Boman says cotton farmers need to look carefully at transgenic traits and determine which ones best suit their production program. 

“Ask which herbicide-tolerant trait do I need? Weed control has been catapulted forward by the advent of transgenic Roundup Ready Flex and GlyTol, both of which provide excellent glyphosate tolerance. 

“Liberty Link technology adds glufosinate tolerance, and now some GlyTol plus Liberty Link (stacked) cotton varieties are available. The agronomic capabilities of glyphosate tolerant cotton varieties continue to improve and the weed control system is very effective if properly executed. The Liberty Link system has thus far been more widely adopted in other regions because of weed control considerations. The widely anticipated GlyTol, the proprietary glyphosate tolerant trait from Bayer CropScience, has been approved by regulatory agencies and has been launched.”

Insect resistance is another important consideration in variety selection.  “Bollgard II and Widestrike have provided outstanding caterpillar pest control,” Boman says. “These technologies have been widely planted on Oklahoma cotton acres. Because of the lack of disruption of beneficial arthropod populations by insecticides used to target bollworms and other caterpillar insects, aphids likely will not be flared, which is of considerable value.”

Boman says cost of a particular variety should not be the deciding factor in choosing whether to plant it. “But it is important. The value of a high yielding cotton variety with biotech traits to ease management requirements across a large number of acres is a serious consideration. Over the last several years, we have seen significant producer interest in transgenic varieties.”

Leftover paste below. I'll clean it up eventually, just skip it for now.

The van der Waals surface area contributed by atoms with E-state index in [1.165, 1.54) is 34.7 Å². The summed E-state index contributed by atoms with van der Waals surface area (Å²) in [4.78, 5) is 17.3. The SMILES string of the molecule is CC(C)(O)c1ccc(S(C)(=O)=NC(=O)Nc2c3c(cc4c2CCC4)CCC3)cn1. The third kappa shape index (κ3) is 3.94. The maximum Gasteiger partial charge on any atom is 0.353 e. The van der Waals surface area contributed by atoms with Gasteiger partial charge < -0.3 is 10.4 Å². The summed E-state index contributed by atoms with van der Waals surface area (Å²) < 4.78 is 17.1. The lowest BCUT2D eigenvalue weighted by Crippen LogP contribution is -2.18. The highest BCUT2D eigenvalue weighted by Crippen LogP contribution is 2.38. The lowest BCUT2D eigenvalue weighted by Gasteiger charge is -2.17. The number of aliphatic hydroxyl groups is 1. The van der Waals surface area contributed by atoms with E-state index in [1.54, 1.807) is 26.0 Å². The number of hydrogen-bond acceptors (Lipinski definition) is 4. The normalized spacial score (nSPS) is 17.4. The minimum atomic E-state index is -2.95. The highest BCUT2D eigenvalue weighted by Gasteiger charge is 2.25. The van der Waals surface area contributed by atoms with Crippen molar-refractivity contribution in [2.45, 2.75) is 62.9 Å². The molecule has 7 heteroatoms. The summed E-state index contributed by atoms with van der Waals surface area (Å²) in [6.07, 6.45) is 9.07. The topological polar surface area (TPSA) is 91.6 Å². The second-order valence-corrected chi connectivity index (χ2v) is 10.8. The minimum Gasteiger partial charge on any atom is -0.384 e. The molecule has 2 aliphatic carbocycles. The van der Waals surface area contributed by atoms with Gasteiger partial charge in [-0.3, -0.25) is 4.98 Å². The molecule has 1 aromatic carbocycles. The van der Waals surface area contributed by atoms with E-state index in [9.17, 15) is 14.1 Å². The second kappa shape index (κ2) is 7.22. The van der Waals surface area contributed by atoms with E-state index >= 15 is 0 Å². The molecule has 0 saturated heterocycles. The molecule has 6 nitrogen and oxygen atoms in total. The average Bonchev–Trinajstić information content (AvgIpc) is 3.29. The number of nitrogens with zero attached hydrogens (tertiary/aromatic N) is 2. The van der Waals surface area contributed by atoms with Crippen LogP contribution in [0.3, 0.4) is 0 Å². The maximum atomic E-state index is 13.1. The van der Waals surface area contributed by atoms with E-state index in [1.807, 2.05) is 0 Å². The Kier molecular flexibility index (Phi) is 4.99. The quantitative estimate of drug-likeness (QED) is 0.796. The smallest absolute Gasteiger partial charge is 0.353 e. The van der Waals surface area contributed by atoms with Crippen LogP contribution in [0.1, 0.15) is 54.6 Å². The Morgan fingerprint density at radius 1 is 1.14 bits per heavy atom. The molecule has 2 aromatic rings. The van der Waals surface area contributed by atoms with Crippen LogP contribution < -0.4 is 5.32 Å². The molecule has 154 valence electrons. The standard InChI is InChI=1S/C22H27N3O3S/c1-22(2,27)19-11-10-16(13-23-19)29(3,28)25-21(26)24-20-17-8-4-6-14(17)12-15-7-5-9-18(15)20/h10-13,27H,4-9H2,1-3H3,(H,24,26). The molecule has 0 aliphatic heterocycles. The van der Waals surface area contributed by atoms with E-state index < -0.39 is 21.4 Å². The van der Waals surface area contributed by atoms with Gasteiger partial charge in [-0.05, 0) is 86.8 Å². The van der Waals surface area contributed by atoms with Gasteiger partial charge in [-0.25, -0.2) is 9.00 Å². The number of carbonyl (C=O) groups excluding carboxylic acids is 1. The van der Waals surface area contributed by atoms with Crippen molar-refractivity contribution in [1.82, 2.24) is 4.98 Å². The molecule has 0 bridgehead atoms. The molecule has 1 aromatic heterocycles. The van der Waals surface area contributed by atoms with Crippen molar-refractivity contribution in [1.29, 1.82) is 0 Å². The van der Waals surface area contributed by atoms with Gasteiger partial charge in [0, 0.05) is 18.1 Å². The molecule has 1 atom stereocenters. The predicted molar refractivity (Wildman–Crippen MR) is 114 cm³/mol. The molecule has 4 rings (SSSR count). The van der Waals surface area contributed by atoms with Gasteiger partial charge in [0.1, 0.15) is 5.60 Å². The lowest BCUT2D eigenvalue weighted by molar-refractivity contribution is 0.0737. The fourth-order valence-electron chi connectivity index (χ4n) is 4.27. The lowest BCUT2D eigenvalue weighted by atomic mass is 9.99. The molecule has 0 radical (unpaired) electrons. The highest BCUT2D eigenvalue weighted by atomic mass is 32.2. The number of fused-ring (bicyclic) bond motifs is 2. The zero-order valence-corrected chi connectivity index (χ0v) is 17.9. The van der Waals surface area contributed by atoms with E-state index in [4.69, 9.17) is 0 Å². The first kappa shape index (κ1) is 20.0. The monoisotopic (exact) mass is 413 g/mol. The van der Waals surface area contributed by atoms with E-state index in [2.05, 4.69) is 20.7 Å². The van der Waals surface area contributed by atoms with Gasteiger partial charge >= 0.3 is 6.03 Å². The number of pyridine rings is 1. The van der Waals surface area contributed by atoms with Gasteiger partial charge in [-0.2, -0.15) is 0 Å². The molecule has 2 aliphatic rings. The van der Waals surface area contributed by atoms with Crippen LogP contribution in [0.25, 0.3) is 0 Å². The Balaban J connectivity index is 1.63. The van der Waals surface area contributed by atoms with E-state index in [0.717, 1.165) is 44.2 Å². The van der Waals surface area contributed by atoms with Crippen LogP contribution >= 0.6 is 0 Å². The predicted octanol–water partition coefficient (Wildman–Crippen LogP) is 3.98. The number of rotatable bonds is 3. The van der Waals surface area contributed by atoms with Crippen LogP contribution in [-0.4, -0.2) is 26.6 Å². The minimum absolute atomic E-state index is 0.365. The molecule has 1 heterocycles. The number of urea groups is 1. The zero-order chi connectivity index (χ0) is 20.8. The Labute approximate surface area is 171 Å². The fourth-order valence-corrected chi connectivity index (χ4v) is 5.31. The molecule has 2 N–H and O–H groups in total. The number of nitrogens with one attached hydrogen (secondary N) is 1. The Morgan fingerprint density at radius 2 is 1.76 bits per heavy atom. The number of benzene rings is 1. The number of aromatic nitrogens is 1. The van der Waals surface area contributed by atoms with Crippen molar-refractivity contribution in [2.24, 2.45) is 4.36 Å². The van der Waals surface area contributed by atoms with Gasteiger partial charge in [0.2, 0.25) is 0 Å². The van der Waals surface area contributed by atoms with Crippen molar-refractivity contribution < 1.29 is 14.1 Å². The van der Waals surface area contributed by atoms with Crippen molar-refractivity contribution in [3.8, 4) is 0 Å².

He says more than 100 varieties from several companies are being sold this year in the region.

Boman recommends the Plains Cotton Growers 2012 Seed Cost Comparison Worksheet as a useful tool in variety selection decisions. PCG developed the Microsoft Excel spreadsheet, which can be used within a Web browser or downloaded and saved to a computer.  

“Oklahoma is in the same seed/technology pricing zone as the Texas High Plains. Nearly all of the commercial varieties available in our region are listed.

“Users may select up to nine varieties to simultaneously compare total seed and technology fee costs based on a specific seeding rate. The user enters the row spacing and seed per row-foot and the spreadsheet calculates the seed drop rate on a per acre basis. Cost per acre is automatically calculated based on published pricing for the various seed varieties and technology fees.”

The 2012 Plains Cotton Growers Seed Cost Calculator Excel Worksheet is available at www.plainscotton.org.

NTOK Cotton is a cotton industry partnership, which supports and encourages increased cotton production in the Rolling Plains of North Texas, Oklahoma and Kansas. For more information on the cotton scene, see ntokcotton.org and okiecotton.org. For questions or comments on Talkin' Cotton, contact bustersbarn1@yahoo.com.